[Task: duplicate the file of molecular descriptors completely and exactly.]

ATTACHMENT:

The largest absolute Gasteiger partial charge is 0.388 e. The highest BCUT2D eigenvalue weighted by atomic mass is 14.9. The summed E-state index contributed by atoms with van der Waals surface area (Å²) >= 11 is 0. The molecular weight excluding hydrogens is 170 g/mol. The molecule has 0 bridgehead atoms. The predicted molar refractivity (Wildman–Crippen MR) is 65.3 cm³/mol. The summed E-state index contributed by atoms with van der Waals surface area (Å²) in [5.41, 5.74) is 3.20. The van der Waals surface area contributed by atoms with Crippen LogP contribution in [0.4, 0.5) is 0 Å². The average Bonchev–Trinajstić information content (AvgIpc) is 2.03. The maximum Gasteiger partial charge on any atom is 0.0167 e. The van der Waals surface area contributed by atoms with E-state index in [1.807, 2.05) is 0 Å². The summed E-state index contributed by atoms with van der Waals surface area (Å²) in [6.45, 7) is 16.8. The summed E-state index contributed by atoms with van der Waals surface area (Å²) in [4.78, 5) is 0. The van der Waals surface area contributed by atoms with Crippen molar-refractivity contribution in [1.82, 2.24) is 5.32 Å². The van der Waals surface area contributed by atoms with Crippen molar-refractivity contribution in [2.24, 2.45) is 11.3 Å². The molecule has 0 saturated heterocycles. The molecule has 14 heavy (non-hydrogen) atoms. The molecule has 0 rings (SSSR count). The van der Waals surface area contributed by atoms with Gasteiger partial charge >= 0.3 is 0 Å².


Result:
The largest absolute Gasteiger partial charge is 0.388 e. The highest BCUT2D eigenvalue weighted by atomic mass is 14.9. The summed E-state index contributed by atoms with van der Waals surface area (Å²) >= 11 is 0. The molecular weight excluding hydrogens is 170 g/mol. The molecule has 0 bridgehead atoms. The predicted molar refractivity (Wildman–Crippen MR) is 65.3 cm³/mol. The summed E-state index contributed by atoms with van der Waals surface area (Å²) in [5.41, 5.74) is 3.20. The van der Waals surface area contributed by atoms with Crippen LogP contribution in [0.4, 0.5) is 0 Å². The average Bonchev–Trinajstić information content (AvgIpc) is 2.03. The maximum Gasteiger partial charge on any atom is 0.0167 e. The van der Waals surface area contributed by atoms with E-state index in [1.807, 2.05) is 0 Å². The summed E-state index contributed by atoms with van der Waals surface area (Å²) in [6.45, 7) is 16.8. The summed E-state index contributed by atoms with van der Waals surface area (Å²) in [4.78, 5) is 0. The van der Waals surface area contributed by atoms with Crippen molar-refractivity contribution in [1.82, 2.24) is 5.32 Å². The van der Waals surface area contributed by atoms with Crippen molar-refractivity contribution in [2.24, 2.45) is 11.3 Å². The molecule has 0 saturated heterocycles. The molecule has 14 heavy (non-hydrogen) atoms. The molecule has 0 rings (SSSR count). The van der Waals surface area contributed by atoms with Gasteiger partial charge >= 0.3 is 0 Å².